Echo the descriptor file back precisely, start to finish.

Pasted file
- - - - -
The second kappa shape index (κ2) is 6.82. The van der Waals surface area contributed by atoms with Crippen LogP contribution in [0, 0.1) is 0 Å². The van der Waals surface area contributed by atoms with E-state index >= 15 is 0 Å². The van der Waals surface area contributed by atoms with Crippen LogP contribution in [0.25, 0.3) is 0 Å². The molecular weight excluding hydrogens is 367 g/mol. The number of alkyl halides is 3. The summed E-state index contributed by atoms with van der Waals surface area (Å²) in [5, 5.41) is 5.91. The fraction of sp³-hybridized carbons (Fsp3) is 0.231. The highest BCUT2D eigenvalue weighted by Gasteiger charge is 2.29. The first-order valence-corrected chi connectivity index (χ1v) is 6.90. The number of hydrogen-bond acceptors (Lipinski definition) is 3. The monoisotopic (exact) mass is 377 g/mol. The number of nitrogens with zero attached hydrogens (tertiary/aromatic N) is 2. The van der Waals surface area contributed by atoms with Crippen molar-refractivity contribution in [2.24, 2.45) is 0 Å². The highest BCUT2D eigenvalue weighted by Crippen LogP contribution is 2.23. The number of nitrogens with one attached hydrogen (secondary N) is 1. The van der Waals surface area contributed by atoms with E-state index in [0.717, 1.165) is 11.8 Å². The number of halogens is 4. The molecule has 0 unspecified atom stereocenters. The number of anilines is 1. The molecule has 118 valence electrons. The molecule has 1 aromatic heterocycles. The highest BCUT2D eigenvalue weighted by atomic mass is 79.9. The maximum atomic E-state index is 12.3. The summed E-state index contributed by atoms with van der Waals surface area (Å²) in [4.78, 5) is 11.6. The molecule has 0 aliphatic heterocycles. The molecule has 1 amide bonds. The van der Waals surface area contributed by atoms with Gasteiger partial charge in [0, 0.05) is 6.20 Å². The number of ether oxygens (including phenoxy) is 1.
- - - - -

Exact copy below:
The second kappa shape index (κ2) is 6.82. The van der Waals surface area contributed by atoms with Crippen LogP contribution in [0, 0.1) is 0 Å². The van der Waals surface area contributed by atoms with E-state index >= 15 is 0 Å². The van der Waals surface area contributed by atoms with Crippen LogP contribution in [0.25, 0.3) is 0 Å². The molecular weight excluding hydrogens is 367 g/mol. The number of alkyl halides is 3. The summed E-state index contributed by atoms with van der Waals surface area (Å²) in [5, 5.41) is 5.91. The fraction of sp³-hybridized carbons (Fsp3) is 0.231. The highest BCUT2D eigenvalue weighted by Gasteiger charge is 2.29. The first-order valence-corrected chi connectivity index (χ1v) is 6.90. The number of hydrogen-bond acceptors (Lipinski definition) is 3. The monoisotopic (exact) mass is 377 g/mol. The number of nitrogens with zero attached hydrogens (tertiary/aromatic N) is 2. The van der Waals surface area contributed by atoms with Crippen molar-refractivity contribution in [2.24, 2.45) is 0 Å². The highest BCUT2D eigenvalue weighted by Crippen LogP contribution is 2.23. The number of nitrogens with one attached hydrogen (secondary N) is 1. The van der Waals surface area contributed by atoms with E-state index in [0.717, 1.165) is 11.8 Å². The number of halogens is 4. The molecule has 0 unspecified atom stereocenters. The number of anilines is 1. The molecule has 118 valence electrons. The molecule has 1 aromatic heterocycles. The highest BCUT2D eigenvalue weighted by atomic mass is 79.9. The maximum atomic E-state index is 12.3. The summed E-state index contributed by atoms with van der Waals surface area (Å²) in [4.78, 5) is 11.6. The molecule has 0 aliphatic heterocycles. The molecule has 1 amide bonds. The van der Waals surface area contributed by atoms with Gasteiger partial charge in [0, 0.05) is 6.20 Å². The number of ether oxygens (including phenoxy) is 1.